Weak U.S. dollar buoys sales at yacht-builder
By Kathy Finn
GULFPORT, Mississippi (Reuters) - Recession has shaken nearly every corner of the U.S. economy but Trinity Yachts is still turning out custom-built luxury boats, thanks in part to a sagging U.S. dollar.
Trinity, the largest U.S. mega-yacht builder, will deliver eight sumptuously outfitted boats this year from its shipyards in Gulfport, Mississippi and New Orleans.
The yachts ooze indulgence, with interiors laden with fine millwork, marble flooring, wine cellars, high-end home theaters and onboard submarines designed for underwater sightseeing. Prices range from $25 million to $80 million.
While Trinity weathers the global recessions, other global yacht-builders struggled.
Ferretti SpA, an Italian luxury shipbuilder, that owns the Riva and Pershing yacht brands, was seized by creditors for missing loan payments, and Genmar Holdings Inc., a big U.S. boat-maker, filed for bankruptcy protection in June.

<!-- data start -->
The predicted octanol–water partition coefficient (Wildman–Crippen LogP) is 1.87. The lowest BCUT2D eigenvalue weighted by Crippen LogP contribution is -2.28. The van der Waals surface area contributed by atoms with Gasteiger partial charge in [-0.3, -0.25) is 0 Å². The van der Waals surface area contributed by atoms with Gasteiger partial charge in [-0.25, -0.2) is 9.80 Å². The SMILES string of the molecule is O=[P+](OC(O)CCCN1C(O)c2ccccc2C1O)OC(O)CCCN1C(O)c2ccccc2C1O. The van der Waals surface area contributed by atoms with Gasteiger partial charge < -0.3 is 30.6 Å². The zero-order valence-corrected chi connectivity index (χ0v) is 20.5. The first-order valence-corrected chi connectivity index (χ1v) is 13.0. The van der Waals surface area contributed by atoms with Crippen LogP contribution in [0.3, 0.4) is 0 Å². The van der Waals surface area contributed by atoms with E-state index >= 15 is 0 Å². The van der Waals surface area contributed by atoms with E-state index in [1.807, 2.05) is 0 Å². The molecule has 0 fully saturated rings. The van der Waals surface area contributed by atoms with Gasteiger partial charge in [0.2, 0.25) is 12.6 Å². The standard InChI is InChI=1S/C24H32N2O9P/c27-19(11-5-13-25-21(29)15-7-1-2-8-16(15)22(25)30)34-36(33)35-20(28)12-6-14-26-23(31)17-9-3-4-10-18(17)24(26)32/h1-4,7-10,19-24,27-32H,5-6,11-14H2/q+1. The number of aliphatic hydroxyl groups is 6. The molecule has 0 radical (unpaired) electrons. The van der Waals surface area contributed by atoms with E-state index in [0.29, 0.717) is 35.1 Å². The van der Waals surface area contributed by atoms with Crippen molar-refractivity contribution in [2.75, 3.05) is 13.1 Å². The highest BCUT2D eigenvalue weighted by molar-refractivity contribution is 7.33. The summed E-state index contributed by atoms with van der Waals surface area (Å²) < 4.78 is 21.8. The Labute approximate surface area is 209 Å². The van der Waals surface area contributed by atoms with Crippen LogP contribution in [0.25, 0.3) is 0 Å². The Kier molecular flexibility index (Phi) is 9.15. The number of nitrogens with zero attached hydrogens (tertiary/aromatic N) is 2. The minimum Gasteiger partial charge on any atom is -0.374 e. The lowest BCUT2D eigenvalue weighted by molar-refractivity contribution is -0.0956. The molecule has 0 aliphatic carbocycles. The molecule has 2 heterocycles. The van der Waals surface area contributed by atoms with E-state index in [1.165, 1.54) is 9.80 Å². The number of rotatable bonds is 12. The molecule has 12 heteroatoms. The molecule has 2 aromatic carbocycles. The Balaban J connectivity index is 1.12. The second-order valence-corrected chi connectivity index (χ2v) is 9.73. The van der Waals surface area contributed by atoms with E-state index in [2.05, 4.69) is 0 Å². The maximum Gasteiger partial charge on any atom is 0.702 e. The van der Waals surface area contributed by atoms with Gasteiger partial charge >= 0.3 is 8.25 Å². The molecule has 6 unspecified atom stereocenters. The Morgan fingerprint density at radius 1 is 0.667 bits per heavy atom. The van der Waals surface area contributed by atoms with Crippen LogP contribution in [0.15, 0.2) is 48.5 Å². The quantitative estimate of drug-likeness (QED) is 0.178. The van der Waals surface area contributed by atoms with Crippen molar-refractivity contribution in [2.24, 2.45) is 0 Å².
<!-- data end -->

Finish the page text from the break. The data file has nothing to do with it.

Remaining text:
A weak U.S. dollar has helped keep Trinity afloat by making yachts more affordable to wealthy overseas clients, said chief executive John Dane. Of the last seven yachts Trinity sold, three went to Russians, three to Middle Eastern buyers and one to a Mexican.
To set itself apart from the competition, Trinity is building bigger, faster boats, including a 167-foot (51-meter), 11,000-horsepower yacht that can make over 30 knots.
And with a subcontract to build 10 patrol boats for the U.S. Navy. Trinity is diversifying. "That's the equivalent of two-and-a-half mega-yachts," Dane said. Continued...